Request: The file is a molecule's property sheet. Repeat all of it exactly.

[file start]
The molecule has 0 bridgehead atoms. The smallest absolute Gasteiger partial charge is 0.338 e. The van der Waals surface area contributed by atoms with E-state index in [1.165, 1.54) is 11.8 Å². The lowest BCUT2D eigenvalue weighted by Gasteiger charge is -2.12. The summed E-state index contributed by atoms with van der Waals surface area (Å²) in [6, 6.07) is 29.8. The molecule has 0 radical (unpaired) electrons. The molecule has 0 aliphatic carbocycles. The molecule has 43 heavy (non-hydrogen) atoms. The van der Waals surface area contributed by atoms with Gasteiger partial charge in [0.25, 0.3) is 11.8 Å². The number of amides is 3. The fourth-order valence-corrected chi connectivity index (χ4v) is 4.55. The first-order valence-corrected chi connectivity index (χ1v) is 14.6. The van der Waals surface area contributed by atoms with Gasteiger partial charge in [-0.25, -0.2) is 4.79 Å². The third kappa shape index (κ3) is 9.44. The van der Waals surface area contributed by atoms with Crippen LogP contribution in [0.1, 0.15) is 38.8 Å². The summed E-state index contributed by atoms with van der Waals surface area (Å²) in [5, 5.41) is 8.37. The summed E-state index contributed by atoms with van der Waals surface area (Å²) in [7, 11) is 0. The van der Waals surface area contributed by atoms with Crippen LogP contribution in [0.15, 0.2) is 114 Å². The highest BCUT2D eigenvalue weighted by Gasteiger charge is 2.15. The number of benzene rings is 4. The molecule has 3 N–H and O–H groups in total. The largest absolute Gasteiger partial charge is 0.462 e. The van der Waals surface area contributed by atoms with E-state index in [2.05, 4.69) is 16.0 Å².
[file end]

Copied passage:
The molecule has 0 bridgehead atoms. The smallest absolute Gasteiger partial charge is 0.338 e. The van der Waals surface area contributed by atoms with E-state index in [1.165, 1.54) is 11.8 Å². The lowest BCUT2D eigenvalue weighted by Gasteiger charge is -2.12. The summed E-state index contributed by atoms with van der Waals surface area (Å²) in [6, 6.07) is 29.8. The molecule has 0 radical (unpaired) electrons. The molecule has 0 aliphatic carbocycles. The molecule has 43 heavy (non-hydrogen) atoms. The van der Waals surface area contributed by atoms with Gasteiger partial charge in [0.25, 0.3) is 11.8 Å². The number of amides is 3. The fourth-order valence-corrected chi connectivity index (χ4v) is 4.55. The first-order valence-corrected chi connectivity index (χ1v) is 14.6. The van der Waals surface area contributed by atoms with Gasteiger partial charge in [-0.25, -0.2) is 4.79 Å². The third kappa shape index (κ3) is 9.44. The van der Waals surface area contributed by atoms with Crippen LogP contribution in [0.1, 0.15) is 38.8 Å². The summed E-state index contributed by atoms with van der Waals surface area (Å²) in [5, 5.41) is 8.37. The summed E-state index contributed by atoms with van der Waals surface area (Å²) in [7, 11) is 0. The van der Waals surface area contributed by atoms with Crippen LogP contribution in [0.15, 0.2) is 114 Å². The highest BCUT2D eigenvalue weighted by Gasteiger charge is 2.15. The number of benzene rings is 4. The molecule has 3 N–H and O–H groups in total. The largest absolute Gasteiger partial charge is 0.462 e. The van der Waals surface area contributed by atoms with E-state index in [2.05, 4.69) is 16.0 Å².